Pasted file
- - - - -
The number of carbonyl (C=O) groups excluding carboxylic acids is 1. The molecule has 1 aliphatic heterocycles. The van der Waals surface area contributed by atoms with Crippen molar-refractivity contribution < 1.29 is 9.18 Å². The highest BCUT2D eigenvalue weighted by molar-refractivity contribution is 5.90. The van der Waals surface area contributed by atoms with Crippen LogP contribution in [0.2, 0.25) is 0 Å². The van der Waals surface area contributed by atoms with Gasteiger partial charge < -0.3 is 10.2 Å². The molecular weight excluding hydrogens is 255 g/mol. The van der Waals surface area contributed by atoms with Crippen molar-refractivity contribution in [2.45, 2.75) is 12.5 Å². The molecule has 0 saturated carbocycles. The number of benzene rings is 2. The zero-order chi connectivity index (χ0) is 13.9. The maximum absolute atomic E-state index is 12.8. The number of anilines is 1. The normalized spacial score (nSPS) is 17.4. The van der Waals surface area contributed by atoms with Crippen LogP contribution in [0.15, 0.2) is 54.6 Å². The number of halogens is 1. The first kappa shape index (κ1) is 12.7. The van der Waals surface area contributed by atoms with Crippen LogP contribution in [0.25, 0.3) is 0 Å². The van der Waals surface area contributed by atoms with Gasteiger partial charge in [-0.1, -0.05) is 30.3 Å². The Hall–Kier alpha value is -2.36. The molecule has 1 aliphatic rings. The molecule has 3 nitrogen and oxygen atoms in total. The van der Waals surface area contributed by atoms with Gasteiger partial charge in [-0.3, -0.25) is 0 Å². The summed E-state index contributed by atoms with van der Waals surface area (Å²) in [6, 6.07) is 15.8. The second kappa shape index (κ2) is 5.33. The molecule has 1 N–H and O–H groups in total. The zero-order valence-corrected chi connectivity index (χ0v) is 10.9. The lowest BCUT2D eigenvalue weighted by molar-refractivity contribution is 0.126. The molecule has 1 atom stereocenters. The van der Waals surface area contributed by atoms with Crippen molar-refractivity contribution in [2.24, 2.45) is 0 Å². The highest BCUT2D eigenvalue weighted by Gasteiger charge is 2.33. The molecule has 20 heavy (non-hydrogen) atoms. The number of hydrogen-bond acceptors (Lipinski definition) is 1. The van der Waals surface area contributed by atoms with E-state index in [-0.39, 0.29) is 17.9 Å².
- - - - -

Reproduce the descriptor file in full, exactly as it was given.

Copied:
The number of carbonyl (C=O) groups excluding carboxylic acids is 1. The molecule has 1 aliphatic heterocycles. The van der Waals surface area contributed by atoms with Crippen molar-refractivity contribution < 1.29 is 9.18 Å². The highest BCUT2D eigenvalue weighted by molar-refractivity contribution is 5.90. The van der Waals surface area contributed by atoms with Crippen LogP contribution in [0.2, 0.25) is 0 Å². The van der Waals surface area contributed by atoms with Gasteiger partial charge < -0.3 is 10.2 Å². The molecular weight excluding hydrogens is 255 g/mol. The van der Waals surface area contributed by atoms with Crippen molar-refractivity contribution in [2.45, 2.75) is 12.5 Å². The molecule has 0 saturated carbocycles. The number of benzene rings is 2. The zero-order chi connectivity index (χ0) is 13.9. The maximum absolute atomic E-state index is 12.8. The number of anilines is 1. The normalized spacial score (nSPS) is 17.4. The van der Waals surface area contributed by atoms with Crippen LogP contribution in [0.15, 0.2) is 54.6 Å². The number of halogens is 1. The first kappa shape index (κ1) is 12.7. The van der Waals surface area contributed by atoms with Crippen LogP contribution in [0.25, 0.3) is 0 Å². The van der Waals surface area contributed by atoms with Gasteiger partial charge in [-0.1, -0.05) is 30.3 Å². The Hall–Kier alpha value is -2.36. The molecule has 1 aliphatic rings. The molecule has 3 nitrogen and oxygen atoms in total. The van der Waals surface area contributed by atoms with Gasteiger partial charge in [-0.3, -0.25) is 0 Å². The summed E-state index contributed by atoms with van der Waals surface area (Å²) in [6, 6.07) is 15.8. The second kappa shape index (κ2) is 5.33. The molecule has 1 N–H and O–H groups in total. The zero-order valence-corrected chi connectivity index (χ0v) is 10.9. The lowest BCUT2D eigenvalue weighted by molar-refractivity contribution is 0.126. The molecule has 1 atom stereocenters. The van der Waals surface area contributed by atoms with Crippen molar-refractivity contribution in [2.24, 2.45) is 0 Å². The highest BCUT2D eigenvalue weighted by Gasteiger charge is 2.33. The molecule has 20 heavy (non-hydrogen) atoms. The number of hydrogen-bond acceptors (Lipinski definition) is 1. The van der Waals surface area contributed by atoms with E-state index in [-0.39, 0.29) is 17.9 Å².